You may also like

problem icon

Pi, a Very Special Number

Read all about the number pi and the mathematicians who have tried to find out its value as accurately as possible.

problem icon

Rod Ratios

Use the Cuisenaire rods environment to investigate ratio. Can you find pairs of rods in the ratio 3:2? How about 9:6?

problem icon

Ratio Pairs 2

A card pairing game involving knowledge of simple ratio.

Nutty Mixture

Stage: 2 Challenge Level: Challenge Level:2 Challenge Level:2

A lot of you had a really good attempt at this question. In addition to Ruth, Tom and Ollie (whose solutions are given below), well done to those of you who got the answer correct:

Talia and Maelona from Jebel Ali school, Dubai; Tom from C.P.S.; Katie, Oliver and Daniella from Portsmouth Grammar School; Amy from Stoke by Nayland Middle School; Daniel from Camberwell South Primary School, Melbourne, Australia; Zak from Clavering Primary School; Andrew Mott from Aldermaston C.E. primary school; Alice and Miriam from Aldermaston Primary; Alara from IK Primary School; Jason (school unknown) and Ben from Short Wood Primary School.

Ruth from Oxford High sent in this clearly explained solution:

In the first problem Rachel has double the number of peanuts to cashew nuts. She has 8 cashew nuts in her bag so you double the number of cashew nuts and you get 16 peanuts.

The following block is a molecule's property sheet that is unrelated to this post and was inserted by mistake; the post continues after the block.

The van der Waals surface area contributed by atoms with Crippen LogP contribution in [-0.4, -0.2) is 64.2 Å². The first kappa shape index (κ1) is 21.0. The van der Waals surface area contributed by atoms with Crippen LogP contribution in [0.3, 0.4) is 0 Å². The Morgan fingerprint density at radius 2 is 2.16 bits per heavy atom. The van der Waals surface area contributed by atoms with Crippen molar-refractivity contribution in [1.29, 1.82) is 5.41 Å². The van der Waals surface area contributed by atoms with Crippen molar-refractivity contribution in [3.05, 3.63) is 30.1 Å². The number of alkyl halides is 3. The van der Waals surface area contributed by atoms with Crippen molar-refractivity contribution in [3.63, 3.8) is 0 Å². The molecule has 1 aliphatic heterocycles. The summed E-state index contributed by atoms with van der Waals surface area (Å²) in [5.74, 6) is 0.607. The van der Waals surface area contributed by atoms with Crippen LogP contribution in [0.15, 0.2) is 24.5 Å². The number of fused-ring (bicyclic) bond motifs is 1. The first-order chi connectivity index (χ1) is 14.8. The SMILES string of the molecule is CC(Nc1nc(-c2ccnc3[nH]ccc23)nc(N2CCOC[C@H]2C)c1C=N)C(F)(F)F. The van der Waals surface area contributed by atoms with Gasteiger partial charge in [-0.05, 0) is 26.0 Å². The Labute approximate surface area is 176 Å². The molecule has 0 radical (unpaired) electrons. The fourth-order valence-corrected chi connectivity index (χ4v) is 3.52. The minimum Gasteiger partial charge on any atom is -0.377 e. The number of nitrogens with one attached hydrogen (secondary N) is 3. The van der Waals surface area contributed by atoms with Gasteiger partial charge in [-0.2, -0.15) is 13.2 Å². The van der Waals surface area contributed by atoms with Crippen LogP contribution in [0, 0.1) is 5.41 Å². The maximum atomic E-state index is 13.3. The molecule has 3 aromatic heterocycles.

In the second problem Marianne also has a bag of nuts but this time she has 3 peanuts for every 2 cashew nuts. Marianne has 12 peanuts which is 4 times bigger than 3. So she will have 8 cashew nuts because this is 4 times bigger than 2.

When you add the two bags together they make the following:

Bag Owner Cashews Peanuts
Rachel 8 16
Marianne 8 12
Total 16 28

16 : 28 = 4 : 7
Because both 16 and 28 can be divided by 4, the ratio in its simplest form is 4 : 7

Tom and Ollie of Ardingly College had a slightly different way of explaining it:


Q1: Rachel's bag of nuts should contain 8 cashews and 16 peanuts. We found this out by doubling the cashews and converting them to peanuts.

Q2: Marianne's bag of nuts should contain 12 peanuts and 8 cashews we found out how many cashews there were by working through the amounts in stages. These are our workings out:
2-3
4-6
6-9
8-12

Q3: Rachel and Marianne's bag of mixed nuts should contain a cancelled down ratio of 4:7 (left = cashews right = peanuts). We worked this out by adding the different nuts up in groups; the uncancelled ratio was 16:28. We cancelled the ratio down twice.

How to do the last section:
To do this last part you must know all the amounts of peanuts and cashew nuts in both girls' bags. The nuts from Rachel's bag were 8 cashew nuts and 16 peanuts and from Marianne's bag were 8 cashew nuts and 12 peanuts. Next you must add the amount of peanuts together which makes 28 peanuts and the amount of cashew nuts which gives the answer of 16 peanuts. This should be written as 28:16 or 16:28 which can be reduced by the number which goes into them both by dividing them. You will know your answer when no number goes into both of them.